Try strength training. Most people are aware that exercise is beneficial for everybody, and especially for diabetics. However, often the emphasis is put on cardiovascular exercises. These stamina-building aerobic activities are an important part of a good exercise regime, but don't forget to include some strength training. Strength training has been shown to reduce the amount of fat found inside the body cavity, surrounding your organs making it just as heart-healthy as traditional cardiovascular exercises.
To stay on top of your blood sugar levels, check for blood sugar drops after exercise. Exercising can affect your glucose levels even after it's over. That's because the glucose used during long exercise periods comes from your liver, and after you use it up, your body will later try to restore it. If you don't eat around the time your body tries to do this, the level of sugar in your blood will drop. It's a good idea to check your blood sugar every 45 minutes after exercising to make sure you can take action to correct any imbalances.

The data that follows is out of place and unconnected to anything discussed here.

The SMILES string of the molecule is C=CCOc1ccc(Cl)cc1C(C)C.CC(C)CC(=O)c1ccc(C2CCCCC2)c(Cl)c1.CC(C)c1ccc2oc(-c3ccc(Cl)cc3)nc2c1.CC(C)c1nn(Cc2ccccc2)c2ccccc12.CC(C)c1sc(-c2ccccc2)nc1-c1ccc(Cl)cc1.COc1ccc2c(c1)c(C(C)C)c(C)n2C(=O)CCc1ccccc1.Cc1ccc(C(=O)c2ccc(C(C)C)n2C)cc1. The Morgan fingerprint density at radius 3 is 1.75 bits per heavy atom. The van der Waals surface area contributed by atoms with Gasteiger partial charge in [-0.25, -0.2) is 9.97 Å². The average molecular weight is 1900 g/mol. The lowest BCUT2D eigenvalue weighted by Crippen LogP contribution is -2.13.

If you skip meals, the glucose in your blood will go up because your liver starts creating glucose for your body because you aren't nourishing yourself adequately. Eating meals regularly, and having snacks with carbs, can reduce the glucose that's released.
Avoid alcohol. Alcohol is a carbohydrate, breaking down very quickly into sugars, having a negative effect on your blood sugar levels. It acts in the same way as chocolate, quickly elevating the blood sugar and then quickly dropping it back down. This can cause symptoms such as weakness, dizziness and sweating. Alcohol can also result in dehydration, which in turn increases the concentration of sugar in the bloodstream. This can have an impact on the effectiveness of your insulin dosage.